The United States and Russia remain in disagreement over the New START (Strategic Arms Reduction Treaty). The first lackluster offer by Russian President Vladimir Putin was promptly rejected by Washington. However, time remains of the essence.
The Treaty Expires Very Soon
The last remaining major nuclear disarmament treaty between Washington and Moscow expires in four months. The Trump administration rejected a Russian proposal for an extension nonetheless. Putin’s proposal to extend the New START Treaty without a freeze on the number of nuclear warheads was “unacceptable,” said National Security Advisor Robert O’Brien, on Friday, adding that “we hope that Russia will reassess its position before a costly arms race sets in.”
Putin had previously offered an unconditional extension of the New START agreement on nuclear disarmament by one year without preconditions. He is proposing to extend the existing agreement with the United States for at least one year to allow for comprehensive negotiations, Putin said on Friday, according to the Kremlin. The Russian leader further said the agreement had worked well so far at a meeting with the National Security Council on Friday, and added that it would be “extremely regrettable” if it were no longer effective.
Moscow Rejected Washington’s Treaty Conditions as ‘Unacceptable’
A few days ago, the US announced an agreement in principle with Russia on an extension. However, US negotiator Marshall Billingslea made a limitation or “freeze” of the Russian nuclear arsenal a condition. Moscow rejected this at the time as “unacceptable”.
Russian Foreign Minister Sergey Lavrov voiced skepticism about the possibility of reaching a deal on New START, noting that Russia cannot accept the conditions put forward by the US for its extension. Lavrov specified that Russia could not agree to the US proposal to limit nuclear weapons alongside nuclear warheads until Washington agrees to withdraw its tactical nuclear weapons from Europe.
However, Moscow announced that it would “freeze” the number of nuclear warheads for a year on Tuesday. If the agreement is initially extended by twelve months, Russia will make this political commitment, announced the Foreign Ministry in Moscow. Nevertheless, this is only possible if the United States does not make “additional demands.”
China Declined to Participate in Talks, Despite US Request
Washington and Moscow ended an initial round of negotiations on New START in Vienna in June without any concrete results. The Washington government insisted on China’s participation in the disarmament talks. However, China was not interested. Representatives from Beijing declined an invitation to Vienna. It was “not yet the right time” for China to talk on nuclear disarmament, Beijiing said in June.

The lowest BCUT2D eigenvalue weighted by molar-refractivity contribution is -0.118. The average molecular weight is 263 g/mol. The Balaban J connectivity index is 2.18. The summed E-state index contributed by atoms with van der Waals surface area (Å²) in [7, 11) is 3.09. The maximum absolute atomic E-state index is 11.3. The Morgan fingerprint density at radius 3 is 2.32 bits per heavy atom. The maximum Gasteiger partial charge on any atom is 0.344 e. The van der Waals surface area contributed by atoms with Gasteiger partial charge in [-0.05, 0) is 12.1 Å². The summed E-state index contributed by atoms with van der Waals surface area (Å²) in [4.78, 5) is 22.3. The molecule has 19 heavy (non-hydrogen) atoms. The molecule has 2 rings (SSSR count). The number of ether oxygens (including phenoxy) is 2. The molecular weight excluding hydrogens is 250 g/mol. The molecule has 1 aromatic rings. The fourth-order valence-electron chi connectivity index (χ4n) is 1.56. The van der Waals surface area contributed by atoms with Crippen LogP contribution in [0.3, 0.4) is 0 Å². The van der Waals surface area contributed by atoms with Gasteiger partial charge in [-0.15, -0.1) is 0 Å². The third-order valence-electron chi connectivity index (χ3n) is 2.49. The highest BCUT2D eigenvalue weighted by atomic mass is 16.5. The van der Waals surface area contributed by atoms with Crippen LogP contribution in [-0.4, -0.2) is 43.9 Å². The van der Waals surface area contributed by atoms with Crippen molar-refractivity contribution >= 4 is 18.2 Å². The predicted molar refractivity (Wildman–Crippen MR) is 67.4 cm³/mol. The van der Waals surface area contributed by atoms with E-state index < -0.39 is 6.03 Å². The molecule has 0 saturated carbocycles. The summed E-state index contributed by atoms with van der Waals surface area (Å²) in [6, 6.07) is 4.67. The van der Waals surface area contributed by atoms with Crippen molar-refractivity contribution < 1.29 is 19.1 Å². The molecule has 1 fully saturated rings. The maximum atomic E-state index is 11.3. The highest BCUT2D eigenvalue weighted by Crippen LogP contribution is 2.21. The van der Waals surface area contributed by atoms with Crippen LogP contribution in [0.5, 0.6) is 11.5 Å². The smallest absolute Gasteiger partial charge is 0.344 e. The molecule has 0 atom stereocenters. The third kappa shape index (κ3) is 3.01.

Both sides still hence appear to remain far apart. While Washington seeks a cap on all US weapons in exchange for a New START extension, it remains an open question of what it is inclined to provide Moscow in return.
Will Washington Accept Putin’s Latest Offer?
However, with the political implications an agreement holds, one should not be surprised if the US accepted Putin’s latest offer, though slightly modified. Not only would it allow both sides to continue negotiations without the current degree of urgency, but it also could provide the president with a marketable – though geopolitically redundant – success so close to election day.
The New START Treaty was signed in 2010 and is the last significant agreement between the United States and Russia to control their nuclear weapons. Russia and the US together hold approximately 90 percent of the world’s nuclear arsenal. Both countries undertook to reduce the number of their nuclear warheads to a maximum of 800 carrier systems and 1,550 ready-to-use nuclear warheads each: around 30 percent less than in the previous START agreement of 2002.
In 2019, Washington terminated the Intermediate-Range Nuclear Forces (INF) Treaty. In May of this year, the White House announced its withdrawal from the Open Skies Treaty with Russia, enabling both sides to fly in the other party’s airspace.